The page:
I read an article this morning regarding a study on Hwy 65 between County Rd 10 and Bunker Lake Blvd. They want to gather 20 transit users, cyclists, pedestrians and drivers to give feedback on the needs for the corridor. MN/Dot would like to have a plan in place, despite the fact that no funding has been identified for any improvements.

    1. Eric AnondsonEric Anondson

      Yeah, 65 has been in the paper more than once and it keeps coming up. From one perspective it is bewildering that transportation hasn’t kept up with housing in nearly any metro county. We are getting what we are willing to pay for and a large amount of voters are not willing to pay for more.
      The map is also showing where we are either going to have more growth or more transportation problems. The 94/10 corridors are vital intercity highways, widening them is cheaper than converting stoplights into freeways, so it seems to make sense that growth is going to happen along there for the foreseeable future. Same with I35 north, and 94 into Wisconsin.
      But growth into Wright County beyond Independence and Minnetrista is going to is going lead to future fights about upgrading highways linking Wright County to the Twin Cities. We’re going to see a lot more stories about fatal crashes from super commuters at stoplights on those roads.

  2. Monte Castleman

    Growth is leapfrogging into Wright County where you don’t have anti-growth anti-suburb policies like the MUSA line artificially raising the price of the single family detached housing that most Americans seem to want.

  3. Cobo R

    One thing that perplexes me about the growth of the south metro is that there is so little access to it.

    Aren’t there only like 4 bridges?

    I used to live near the 169 bridge and would observe traffic barely moving and backed up every day, as i jogged across an overpass. Considering there are many more jobs north of the river than south, are thousands of people deliberately choosing long commutes in congested traffic ?

    No judgment intended.. My own sister made that choice.. I just don’t understand it, because It’s just not a choice I would make if I had any agency over the decision.

    1. Monte Castleman

      My parents looked at a couple of houses in Burnsville but rejected moving there because of traffic across the river- in 1967…

      But there’s only so many places you can put single family detached houses without going across the river, so some of them have to go there. Going west you hit Lake Minnetonka, going north traffic was still bad because the freeways were underbuilt there relative to the south metro, and eventually you hit the Mississippi anyway. It’s also possible that some of the people living south of river originally had job south of the river, but do not now.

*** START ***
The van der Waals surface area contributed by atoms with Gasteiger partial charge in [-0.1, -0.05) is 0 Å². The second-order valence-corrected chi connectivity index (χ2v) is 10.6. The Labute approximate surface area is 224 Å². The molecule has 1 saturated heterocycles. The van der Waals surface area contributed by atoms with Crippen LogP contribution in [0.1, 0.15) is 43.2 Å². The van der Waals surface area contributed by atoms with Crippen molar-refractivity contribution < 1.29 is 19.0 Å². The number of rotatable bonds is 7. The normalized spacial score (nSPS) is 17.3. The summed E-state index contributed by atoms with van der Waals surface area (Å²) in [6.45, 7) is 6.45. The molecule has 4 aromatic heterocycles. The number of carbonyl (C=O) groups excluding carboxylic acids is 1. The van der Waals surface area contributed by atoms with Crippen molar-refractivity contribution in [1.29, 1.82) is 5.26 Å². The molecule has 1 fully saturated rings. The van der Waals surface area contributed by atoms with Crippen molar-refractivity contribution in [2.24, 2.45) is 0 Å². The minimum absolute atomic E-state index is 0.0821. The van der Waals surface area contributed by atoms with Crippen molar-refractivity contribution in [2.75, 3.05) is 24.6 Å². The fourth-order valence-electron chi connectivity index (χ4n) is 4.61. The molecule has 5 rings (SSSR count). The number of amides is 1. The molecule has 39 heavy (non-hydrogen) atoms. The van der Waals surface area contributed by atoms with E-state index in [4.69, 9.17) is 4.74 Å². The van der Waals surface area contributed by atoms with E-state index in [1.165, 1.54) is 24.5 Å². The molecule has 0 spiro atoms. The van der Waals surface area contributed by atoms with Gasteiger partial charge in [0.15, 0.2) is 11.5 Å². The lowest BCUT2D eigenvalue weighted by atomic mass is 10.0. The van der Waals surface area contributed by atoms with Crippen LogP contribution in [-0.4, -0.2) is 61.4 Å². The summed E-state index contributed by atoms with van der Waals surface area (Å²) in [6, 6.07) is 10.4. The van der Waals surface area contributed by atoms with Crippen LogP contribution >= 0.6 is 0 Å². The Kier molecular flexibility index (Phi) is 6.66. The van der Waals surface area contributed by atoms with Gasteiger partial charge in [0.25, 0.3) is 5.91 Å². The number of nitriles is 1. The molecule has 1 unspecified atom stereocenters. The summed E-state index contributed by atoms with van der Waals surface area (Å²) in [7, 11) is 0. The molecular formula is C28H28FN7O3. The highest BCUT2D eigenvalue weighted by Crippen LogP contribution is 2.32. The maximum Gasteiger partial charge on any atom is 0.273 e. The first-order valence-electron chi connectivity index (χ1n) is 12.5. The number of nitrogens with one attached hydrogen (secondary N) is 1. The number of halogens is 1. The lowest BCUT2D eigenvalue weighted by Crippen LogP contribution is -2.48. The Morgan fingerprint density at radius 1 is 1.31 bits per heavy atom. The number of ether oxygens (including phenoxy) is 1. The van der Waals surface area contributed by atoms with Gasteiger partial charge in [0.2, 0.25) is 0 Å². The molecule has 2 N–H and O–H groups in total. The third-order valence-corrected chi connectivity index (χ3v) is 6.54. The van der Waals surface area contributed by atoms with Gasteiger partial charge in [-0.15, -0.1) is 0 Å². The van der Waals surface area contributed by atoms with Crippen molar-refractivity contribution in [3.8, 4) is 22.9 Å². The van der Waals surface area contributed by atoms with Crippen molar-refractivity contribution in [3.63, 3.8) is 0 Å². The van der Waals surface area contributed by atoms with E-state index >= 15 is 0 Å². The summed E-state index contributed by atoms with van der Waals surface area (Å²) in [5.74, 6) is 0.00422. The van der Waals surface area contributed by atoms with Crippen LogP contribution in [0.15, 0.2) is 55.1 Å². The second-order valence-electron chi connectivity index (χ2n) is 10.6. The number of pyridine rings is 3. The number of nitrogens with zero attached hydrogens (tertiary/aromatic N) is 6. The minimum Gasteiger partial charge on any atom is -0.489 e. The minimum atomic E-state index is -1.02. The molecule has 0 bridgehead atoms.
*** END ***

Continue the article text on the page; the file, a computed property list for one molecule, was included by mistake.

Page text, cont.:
But I agree that driving across the river to commute isn’t something I’d find fun. I’ve always picked jobs in suburban office parks so I don’t have to deal with going downtown at all even from my house north of the river.

    2. Monte Castleman

      Also as a data point I know about a dozen people south of the river. 1 of the 12 commutes across the river every day and she tends go to work later so isn’t in the maw of the traffic so much on the way to work. A lot of them rarely venture north of the river for any reason and some of them even view being somewhat isolated from the metro as a feature, not a bug, kind of a psychological barrier between themselves and crime and poverty.

      There’s Eden Prairie, but houses cost a lot more there than south of the river. Chanhassen and Chaska you’re adding a lot of miles in absolute distance and it’s not like 494 and Crosstown are built anywhere close to the capacity they should be.

    3. Eric AnondsonEric Anondson

      It’s a choice I avidly write off completely as well. Not only are there seemingly few links to cross the river, the river valley is really really wide and that width really adds to the sense of separation. And the communities to the south have been doing a craptacular job for decades building high capacity east to west links between them.
      Adding even more people to south of the river from now forward, when there won’t be increased capacity for the new residents, seems extremely poorly thought out and will only make commutes for all worse.

    4. Tim

      I live just south of the river, and yes, a lot of people choose the commute, but there are also many people who commute to St. Paul or the east metro, or who work south of the river (like my SO and I). When I worked in downtown Minneapolis, I almost always used transit. My SO used to work in downtown St. Paul, but had off-peak hours and rarely had to deal with heavy traffic.

Comments are closed.